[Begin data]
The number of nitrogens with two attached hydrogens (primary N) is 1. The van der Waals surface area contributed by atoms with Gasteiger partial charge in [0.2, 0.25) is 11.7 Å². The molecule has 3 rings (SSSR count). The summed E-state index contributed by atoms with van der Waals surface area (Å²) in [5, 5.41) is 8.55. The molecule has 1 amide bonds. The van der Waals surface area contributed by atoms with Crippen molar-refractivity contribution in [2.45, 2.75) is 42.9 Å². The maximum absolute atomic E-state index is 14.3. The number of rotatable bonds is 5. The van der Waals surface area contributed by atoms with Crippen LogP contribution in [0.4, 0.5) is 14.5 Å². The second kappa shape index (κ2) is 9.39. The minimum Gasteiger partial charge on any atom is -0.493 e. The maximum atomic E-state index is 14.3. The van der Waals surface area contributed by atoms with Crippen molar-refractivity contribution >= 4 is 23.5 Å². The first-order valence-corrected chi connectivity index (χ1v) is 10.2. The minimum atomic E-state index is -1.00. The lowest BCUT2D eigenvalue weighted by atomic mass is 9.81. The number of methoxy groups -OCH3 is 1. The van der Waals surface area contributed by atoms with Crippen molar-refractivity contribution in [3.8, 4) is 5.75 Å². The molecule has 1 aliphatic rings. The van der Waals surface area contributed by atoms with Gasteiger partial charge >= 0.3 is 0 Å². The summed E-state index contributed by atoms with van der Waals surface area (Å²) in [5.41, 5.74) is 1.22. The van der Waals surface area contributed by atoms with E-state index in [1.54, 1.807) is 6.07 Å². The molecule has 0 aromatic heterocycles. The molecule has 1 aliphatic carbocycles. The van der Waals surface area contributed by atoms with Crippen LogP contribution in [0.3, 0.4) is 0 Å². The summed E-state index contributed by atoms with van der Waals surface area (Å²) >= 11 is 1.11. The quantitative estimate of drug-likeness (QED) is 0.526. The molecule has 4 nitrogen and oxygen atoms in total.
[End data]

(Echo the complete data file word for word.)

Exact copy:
The number of nitrogens with two attached hydrogens (primary N) is 1. The van der Waals surface area contributed by atoms with Gasteiger partial charge in [0.2, 0.25) is 11.7 Å². The molecule has 3 rings (SSSR count). The summed E-state index contributed by atoms with van der Waals surface area (Å²) in [5, 5.41) is 8.55. The molecule has 1 amide bonds. The van der Waals surface area contributed by atoms with Crippen molar-refractivity contribution in [2.45, 2.75) is 42.9 Å². The maximum absolute atomic E-state index is 14.3. The number of rotatable bonds is 5. The van der Waals surface area contributed by atoms with Crippen LogP contribution in [0.4, 0.5) is 14.5 Å². The second kappa shape index (κ2) is 9.39. The minimum Gasteiger partial charge on any atom is -0.493 e. The maximum atomic E-state index is 14.3. The van der Waals surface area contributed by atoms with Crippen molar-refractivity contribution >= 4 is 23.5 Å². The first-order valence-corrected chi connectivity index (χ1v) is 10.2. The minimum atomic E-state index is -1.00. The lowest BCUT2D eigenvalue weighted by atomic mass is 9.81. The number of methoxy groups -OCH3 is 1. The van der Waals surface area contributed by atoms with Crippen molar-refractivity contribution in [3.8, 4) is 5.75 Å². The molecule has 1 aliphatic rings. The van der Waals surface area contributed by atoms with Gasteiger partial charge >= 0.3 is 0 Å². The summed E-state index contributed by atoms with van der Waals surface area (Å²) in [5.41, 5.74) is 1.22. The van der Waals surface area contributed by atoms with E-state index in [1.54, 1.807) is 6.07 Å². The molecule has 0 aromatic heterocycles. The molecule has 1 aliphatic carbocycles. The van der Waals surface area contributed by atoms with Crippen LogP contribution in [0.3, 0.4) is 0 Å². The summed E-state index contributed by atoms with van der Waals surface area (Å²) >= 11 is 1.11. The quantitative estimate of drug-likeness (QED) is 0.526. The molecule has 4 nitrogen and oxygen atoms in total.